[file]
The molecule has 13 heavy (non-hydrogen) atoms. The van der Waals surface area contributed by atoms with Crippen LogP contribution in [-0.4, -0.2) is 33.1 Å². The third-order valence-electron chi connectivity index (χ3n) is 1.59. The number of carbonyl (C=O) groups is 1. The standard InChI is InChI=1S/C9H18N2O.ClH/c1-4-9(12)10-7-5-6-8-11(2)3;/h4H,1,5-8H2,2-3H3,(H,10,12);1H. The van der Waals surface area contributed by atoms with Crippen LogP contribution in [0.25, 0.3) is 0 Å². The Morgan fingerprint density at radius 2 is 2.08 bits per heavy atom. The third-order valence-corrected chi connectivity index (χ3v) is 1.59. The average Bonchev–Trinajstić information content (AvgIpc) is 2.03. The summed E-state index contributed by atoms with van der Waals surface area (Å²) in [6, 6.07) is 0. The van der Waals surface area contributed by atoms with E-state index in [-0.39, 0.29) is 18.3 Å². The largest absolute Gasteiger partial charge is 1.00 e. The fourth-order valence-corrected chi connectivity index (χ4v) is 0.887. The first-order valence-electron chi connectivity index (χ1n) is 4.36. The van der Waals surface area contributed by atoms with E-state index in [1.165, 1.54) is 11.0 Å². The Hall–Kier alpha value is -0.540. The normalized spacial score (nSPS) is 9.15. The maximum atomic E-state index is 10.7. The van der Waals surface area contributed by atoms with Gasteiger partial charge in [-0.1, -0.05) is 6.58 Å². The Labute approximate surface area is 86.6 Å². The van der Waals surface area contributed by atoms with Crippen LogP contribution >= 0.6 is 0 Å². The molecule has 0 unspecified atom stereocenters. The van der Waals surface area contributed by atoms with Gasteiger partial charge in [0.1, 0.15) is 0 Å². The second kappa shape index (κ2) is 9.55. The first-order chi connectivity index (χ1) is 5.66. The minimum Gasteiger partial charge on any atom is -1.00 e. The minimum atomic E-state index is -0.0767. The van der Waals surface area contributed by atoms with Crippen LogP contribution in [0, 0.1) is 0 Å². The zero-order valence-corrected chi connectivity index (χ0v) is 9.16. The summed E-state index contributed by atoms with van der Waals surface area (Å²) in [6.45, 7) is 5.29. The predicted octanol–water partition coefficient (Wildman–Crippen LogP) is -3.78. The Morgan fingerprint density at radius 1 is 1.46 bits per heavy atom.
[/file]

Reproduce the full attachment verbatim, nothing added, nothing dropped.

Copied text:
The molecule has 13 heavy (non-hydrogen) atoms. The van der Waals surface area contributed by atoms with Crippen LogP contribution in [-0.4, -0.2) is 33.1 Å². The third-order valence-electron chi connectivity index (χ3n) is 1.59. The number of carbonyl (C=O) groups is 1. The standard InChI is InChI=1S/C9H18N2O.ClH/c1-4-9(12)10-7-5-6-8-11(2)3;/h4H,1,5-8H2,2-3H3,(H,10,12);1H. The van der Waals surface area contributed by atoms with Crippen LogP contribution in [0.25, 0.3) is 0 Å². The Morgan fingerprint density at radius 2 is 2.08 bits per heavy atom. The third-order valence-corrected chi connectivity index (χ3v) is 1.59. The average Bonchev–Trinajstić information content (AvgIpc) is 2.03. The summed E-state index contributed by atoms with van der Waals surface area (Å²) in [6, 6.07) is 0. The van der Waals surface area contributed by atoms with E-state index in [-0.39, 0.29) is 18.3 Å². The largest absolute Gasteiger partial charge is 1.00 e. The fourth-order valence-corrected chi connectivity index (χ4v) is 0.887. The first-order valence-electron chi connectivity index (χ1n) is 4.36. The van der Waals surface area contributed by atoms with E-state index in [1.165, 1.54) is 11.0 Å². The Hall–Kier alpha value is -0.540. The normalized spacial score (nSPS) is 9.15. The maximum atomic E-state index is 10.7. The van der Waals surface area contributed by atoms with Gasteiger partial charge in [-0.1, -0.05) is 6.58 Å². The Labute approximate surface area is 86.6 Å². The van der Waals surface area contributed by atoms with Crippen LogP contribution >= 0.6 is 0 Å². The molecule has 0 unspecified atom stereocenters. The van der Waals surface area contributed by atoms with Gasteiger partial charge in [0.1, 0.15) is 0 Å². The second kappa shape index (κ2) is 9.55. The first-order chi connectivity index (χ1) is 5.66. The minimum Gasteiger partial charge on any atom is -1.00 e. The minimum atomic E-state index is -0.0767. The van der Waals surface area contributed by atoms with Crippen LogP contribution in [0, 0.1) is 0 Å². The zero-order valence-corrected chi connectivity index (χ0v) is 9.16. The summed E-state index contributed by atoms with van der Waals surface area (Å²) in [6.45, 7) is 5.29. The predicted octanol–water partition coefficient (Wildman–Crippen LogP) is -3.78. The Morgan fingerprint density at radius 1 is 1.46 bits per heavy atom.